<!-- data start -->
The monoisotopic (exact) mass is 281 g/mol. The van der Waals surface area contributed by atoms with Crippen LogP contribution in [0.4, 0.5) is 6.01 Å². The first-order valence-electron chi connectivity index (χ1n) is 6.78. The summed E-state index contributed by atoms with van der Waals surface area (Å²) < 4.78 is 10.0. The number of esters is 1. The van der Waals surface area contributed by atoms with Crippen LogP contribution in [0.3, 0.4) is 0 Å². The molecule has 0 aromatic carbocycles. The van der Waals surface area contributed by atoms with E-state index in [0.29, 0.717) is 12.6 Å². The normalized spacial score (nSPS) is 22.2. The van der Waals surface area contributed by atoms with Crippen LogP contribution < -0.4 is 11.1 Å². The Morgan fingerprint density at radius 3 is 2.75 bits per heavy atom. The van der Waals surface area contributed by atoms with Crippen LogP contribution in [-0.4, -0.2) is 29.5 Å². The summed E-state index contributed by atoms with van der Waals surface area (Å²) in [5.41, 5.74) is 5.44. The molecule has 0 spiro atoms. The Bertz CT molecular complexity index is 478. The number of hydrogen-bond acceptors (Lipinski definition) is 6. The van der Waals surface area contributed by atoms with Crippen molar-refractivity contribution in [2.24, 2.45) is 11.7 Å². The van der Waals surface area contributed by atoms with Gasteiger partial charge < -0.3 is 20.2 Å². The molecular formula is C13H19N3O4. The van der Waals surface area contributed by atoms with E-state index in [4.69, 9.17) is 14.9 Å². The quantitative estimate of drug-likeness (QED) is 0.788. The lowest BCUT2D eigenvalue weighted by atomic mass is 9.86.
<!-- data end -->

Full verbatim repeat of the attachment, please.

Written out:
The monoisotopic (exact) mass is 281 g/mol. The van der Waals surface area contributed by atoms with Crippen LogP contribution in [0.4, 0.5) is 6.01 Å². The first-order valence-electron chi connectivity index (χ1n) is 6.78. The summed E-state index contributed by atoms with van der Waals surface area (Å²) < 4.78 is 10.0. The number of esters is 1. The van der Waals surface area contributed by atoms with Crippen LogP contribution in [0.3, 0.4) is 0 Å². The molecule has 0 aromatic carbocycles. The van der Waals surface area contributed by atoms with E-state index in [0.29, 0.717) is 12.6 Å². The normalized spacial score (nSPS) is 22.2. The van der Waals surface area contributed by atoms with Crippen LogP contribution < -0.4 is 11.1 Å². The Morgan fingerprint density at radius 3 is 2.75 bits per heavy atom. The van der Waals surface area contributed by atoms with Crippen LogP contribution in [-0.4, -0.2) is 29.5 Å². The summed E-state index contributed by atoms with van der Waals surface area (Å²) in [5.41, 5.74) is 5.44. The molecule has 0 spiro atoms. The Bertz CT molecular complexity index is 478. The number of hydrogen-bond acceptors (Lipinski definition) is 6. The van der Waals surface area contributed by atoms with Crippen molar-refractivity contribution in [2.24, 2.45) is 11.7 Å². The van der Waals surface area contributed by atoms with Gasteiger partial charge < -0.3 is 20.2 Å². The molecular formula is C13H19N3O4. The van der Waals surface area contributed by atoms with E-state index in [4.69, 9.17) is 14.9 Å². The quantitative estimate of drug-likeness (QED) is 0.788. The lowest BCUT2D eigenvalue weighted by atomic mass is 9.86.